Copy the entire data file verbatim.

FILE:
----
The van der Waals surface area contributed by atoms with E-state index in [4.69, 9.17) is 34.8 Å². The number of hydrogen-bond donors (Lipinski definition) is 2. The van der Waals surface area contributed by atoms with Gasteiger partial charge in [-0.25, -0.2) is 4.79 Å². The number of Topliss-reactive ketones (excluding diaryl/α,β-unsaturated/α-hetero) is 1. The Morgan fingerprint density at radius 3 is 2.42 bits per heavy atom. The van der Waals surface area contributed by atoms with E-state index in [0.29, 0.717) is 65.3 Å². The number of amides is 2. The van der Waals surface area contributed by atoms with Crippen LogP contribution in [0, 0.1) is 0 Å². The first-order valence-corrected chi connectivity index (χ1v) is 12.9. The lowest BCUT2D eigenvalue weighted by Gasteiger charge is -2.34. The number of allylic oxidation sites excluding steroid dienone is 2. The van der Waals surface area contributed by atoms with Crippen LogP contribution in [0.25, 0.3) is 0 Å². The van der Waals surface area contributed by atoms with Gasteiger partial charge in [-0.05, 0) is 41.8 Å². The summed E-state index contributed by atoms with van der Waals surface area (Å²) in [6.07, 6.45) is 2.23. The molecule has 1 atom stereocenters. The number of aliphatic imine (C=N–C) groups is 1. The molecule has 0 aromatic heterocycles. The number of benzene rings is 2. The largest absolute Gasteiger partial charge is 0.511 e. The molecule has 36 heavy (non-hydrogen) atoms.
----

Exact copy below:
The van der Waals surface area contributed by atoms with E-state index in [4.69, 9.17) is 34.8 Å². The number of hydrogen-bond donors (Lipinski definition) is 2. The van der Waals surface area contributed by atoms with Gasteiger partial charge in [-0.25, -0.2) is 4.79 Å². The number of Topliss-reactive ketones (excluding diaryl/α,β-unsaturated/α-hetero) is 1. The Morgan fingerprint density at radius 3 is 2.42 bits per heavy atom. The van der Waals surface area contributed by atoms with E-state index in [0.29, 0.717) is 65.3 Å². The number of amides is 2. The van der Waals surface area contributed by atoms with Crippen LogP contribution in [0, 0.1) is 0 Å². The first-order valence-corrected chi connectivity index (χ1v) is 12.9. The lowest BCUT2D eigenvalue weighted by Gasteiger charge is -2.34. The number of allylic oxidation sites excluding steroid dienone is 2. The van der Waals surface area contributed by atoms with Crippen LogP contribution in [0.25, 0.3) is 0 Å². The van der Waals surface area contributed by atoms with Gasteiger partial charge in [-0.05, 0) is 41.8 Å². The summed E-state index contributed by atoms with van der Waals surface area (Å²) in [6.07, 6.45) is 2.23. The molecule has 1 atom stereocenters. The number of aliphatic imine (C=N–C) groups is 1. The molecule has 0 aromatic heterocycles. The number of benzene rings is 2. The largest absolute Gasteiger partial charge is 0.511 e. The molecule has 36 heavy (non-hydrogen) atoms.